President and provost host conversation with the campus community
President Marc Tessier-Lavigne and Provost Persis Drell answered questions about the long-range vision and other campus issues.
President Marc Tessier-Lavigne and Provost Persis Drell discussed Stanford’s long-range vision and addressed a variety of university issues – from changes in student affairs to affordability issues and upcoming campus climate surveys – during a community meeting Monday afternoon.
An audience of more than 100 staff, faculty, students and post-doctoral scholars attended the hour-long meeting in Tresidder Union.
Tessier-Lavigne began the meeting by updating the community on what had transpired with Stanford’s long-range planning process since the rollout last May of Our Vision: Navigating a Dynamic Future. Based on months of community input, discussion and synthesis, the vision set priorities and outlined initiatives in the areas of values, research, education and community.
“This academic year, we are going from a high-level vision, which declared our priorities, and turning it into an actionable plan,” he said.
A structure was put in place to help develop plans for how Stanford would implement each of the 19 initiatives. Design teams and task forces, led by faculty co-chairs, are in the final stages of being established. Tessier-Lavigne noted that the teams will vary in size, approach and level of participation depending on the objective of each initiative.
He said that most of the teams will begin work this fall, although some started earlier – for instance, ResX, which is looking at the undergraduate residential experience. Among the duties of the design teams will be to complete a baseline review, establish priorities, recommend an implementation plan and set criteria to measure progress and success. The names of co-chairs and more details will be announced later this week.
The goal is to present a final initiative strategy to the Board of Trustees in April and then to the university community in May 2019, he said.
In response to questions about the overlap of some of the initiatives and general oversight of the project, Tessier-Lavigne said, “There is some overlap and, in some cases, it’s quite deliberate because we felt there was value in separating out some of the issues.” He added that all co-chairs would meet regularly and that Megan Pierson, the president’s chief of staff, would continue to provide oversight for the long-range vision.
In her remarks, Provost Drell addressed a number of campus issues, including new developments in student affairs. Emphasizing that the goal in student affairs is to help all students thrive during their time at Stanford, she said that the focus is shifting to areas that students have expressed as most essential: mental health and well-being; equity and inclusion; integrative learning; and community and belonging. A new organizational structure reflecting these priority areas has been put in place by Vice Provost for Student Affairs Susie Brubaker-Cole.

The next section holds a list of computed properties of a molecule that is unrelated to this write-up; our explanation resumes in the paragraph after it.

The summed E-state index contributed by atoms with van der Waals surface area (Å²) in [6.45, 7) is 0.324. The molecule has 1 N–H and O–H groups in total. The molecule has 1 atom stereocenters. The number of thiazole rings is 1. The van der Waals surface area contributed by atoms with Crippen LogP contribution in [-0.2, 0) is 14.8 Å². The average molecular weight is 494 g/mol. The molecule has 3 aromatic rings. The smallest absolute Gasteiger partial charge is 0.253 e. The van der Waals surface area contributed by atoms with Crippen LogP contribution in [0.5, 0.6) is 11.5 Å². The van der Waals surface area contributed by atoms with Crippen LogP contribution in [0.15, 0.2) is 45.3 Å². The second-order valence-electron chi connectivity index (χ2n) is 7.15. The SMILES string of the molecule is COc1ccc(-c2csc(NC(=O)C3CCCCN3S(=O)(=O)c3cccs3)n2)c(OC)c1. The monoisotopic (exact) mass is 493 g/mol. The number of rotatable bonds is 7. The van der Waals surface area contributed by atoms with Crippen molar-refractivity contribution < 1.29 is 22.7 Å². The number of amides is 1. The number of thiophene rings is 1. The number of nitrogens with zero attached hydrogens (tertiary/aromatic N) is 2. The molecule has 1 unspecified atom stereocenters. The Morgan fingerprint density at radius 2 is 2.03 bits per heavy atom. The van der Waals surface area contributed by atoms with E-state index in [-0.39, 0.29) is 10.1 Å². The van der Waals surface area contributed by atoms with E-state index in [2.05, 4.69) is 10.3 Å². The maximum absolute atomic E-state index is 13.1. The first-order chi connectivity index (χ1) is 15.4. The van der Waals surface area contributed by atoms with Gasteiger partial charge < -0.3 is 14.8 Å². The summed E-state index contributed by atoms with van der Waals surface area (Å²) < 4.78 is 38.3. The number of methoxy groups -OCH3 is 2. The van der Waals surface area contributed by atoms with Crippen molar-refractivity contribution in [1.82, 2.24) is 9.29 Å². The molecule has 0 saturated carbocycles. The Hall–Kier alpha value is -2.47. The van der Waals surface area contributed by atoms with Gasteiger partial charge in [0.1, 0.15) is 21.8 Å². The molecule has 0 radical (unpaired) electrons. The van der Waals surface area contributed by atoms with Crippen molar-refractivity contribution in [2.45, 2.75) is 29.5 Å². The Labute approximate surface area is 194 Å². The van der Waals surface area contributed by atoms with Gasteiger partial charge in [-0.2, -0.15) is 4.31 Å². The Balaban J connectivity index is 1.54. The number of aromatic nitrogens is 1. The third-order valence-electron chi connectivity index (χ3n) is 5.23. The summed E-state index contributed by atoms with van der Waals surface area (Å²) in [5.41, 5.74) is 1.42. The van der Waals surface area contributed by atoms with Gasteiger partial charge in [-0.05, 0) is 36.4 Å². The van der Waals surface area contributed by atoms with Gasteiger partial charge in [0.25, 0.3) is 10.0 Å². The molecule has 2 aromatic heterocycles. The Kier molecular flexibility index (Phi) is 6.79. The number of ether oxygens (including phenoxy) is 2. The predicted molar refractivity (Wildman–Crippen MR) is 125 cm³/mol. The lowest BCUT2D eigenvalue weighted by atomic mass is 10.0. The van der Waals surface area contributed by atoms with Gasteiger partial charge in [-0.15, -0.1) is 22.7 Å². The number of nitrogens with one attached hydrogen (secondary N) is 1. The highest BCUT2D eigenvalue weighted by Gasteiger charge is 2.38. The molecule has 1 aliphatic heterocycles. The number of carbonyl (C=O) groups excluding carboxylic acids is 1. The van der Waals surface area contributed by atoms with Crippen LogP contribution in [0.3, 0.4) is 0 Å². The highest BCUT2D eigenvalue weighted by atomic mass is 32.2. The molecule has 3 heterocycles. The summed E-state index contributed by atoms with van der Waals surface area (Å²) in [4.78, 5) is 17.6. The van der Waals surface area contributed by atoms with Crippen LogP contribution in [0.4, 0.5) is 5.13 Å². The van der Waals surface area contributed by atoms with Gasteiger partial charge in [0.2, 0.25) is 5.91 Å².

“To address these priorities, it means that we have to change, in ways both large and small,” Drell said. “I’m doing all I can to support student affairs, which has never been more important than it is now.”
Drell concluded her formal remarks by encouraging attendees to participate in surveys that will be administered separately to staff, faculty and students during the 2018-19 academic year. A staff engagement survey will be administered this fall and a faculty survey in the winter. Students will be encouraged to participate in the spring in a campus climate survey being administered by the Association of American Universities (AAU).
In response to a question about contemplative and supportive spaces on campus, Drell said that a need to redevelop the center of campus became apparent during the long-range planning process. She specifically pointed to Tresidder Union and White Plaza as areas in need of reexamination and redesign over the longer term.
Another set of questions revolved around the lack of civility in public discourse and the effect of recent national events on members of the campus population. Drell acknowledged that this was a difficult time for many people in light of the massive media coverage of the Senate confirmation hearings. She encouraged students, staff and faculty to make use of the resources available on campus, including emotional support resources and programs and services addressing the issue of sexual violence.
Tessier-Lavigne referred to a piece about advancing both free speech and inclusion that he and Drell co-authored last year on the Notes from the Quad blog. He emphasized that having a diversity of perspectives on campus continues to be essential to Stanford’s research and educational missions.
“The way you reconcile free expression and inclusion is by encouraging an atmosphere of respectful dialogue among diverse perspectives,” he said. “As we have previously said, you can’t mandate respect. What you can do is model it. You can disagree without being disagreeable.”
Vice President for Human Resources Elizabeth Zacharias responded to questions about affordable housing for staff. As chair of the Affordability Task Force, she said the group was focusing on four aspects of the issue: housing, child care, transportation and benefits. She noted that it was too early in the process to suggest solutions and that any initiatives proposed by the task force would vary depending on the population – staff, faculty, graduate students and post-doctoral scholars.
Other topics the president and the provost discussed during the question-and-answer session included initiatives looking at the acceleration of research interventions, campus sustainability efforts, clarification on dining hall policies and staff development opportunities.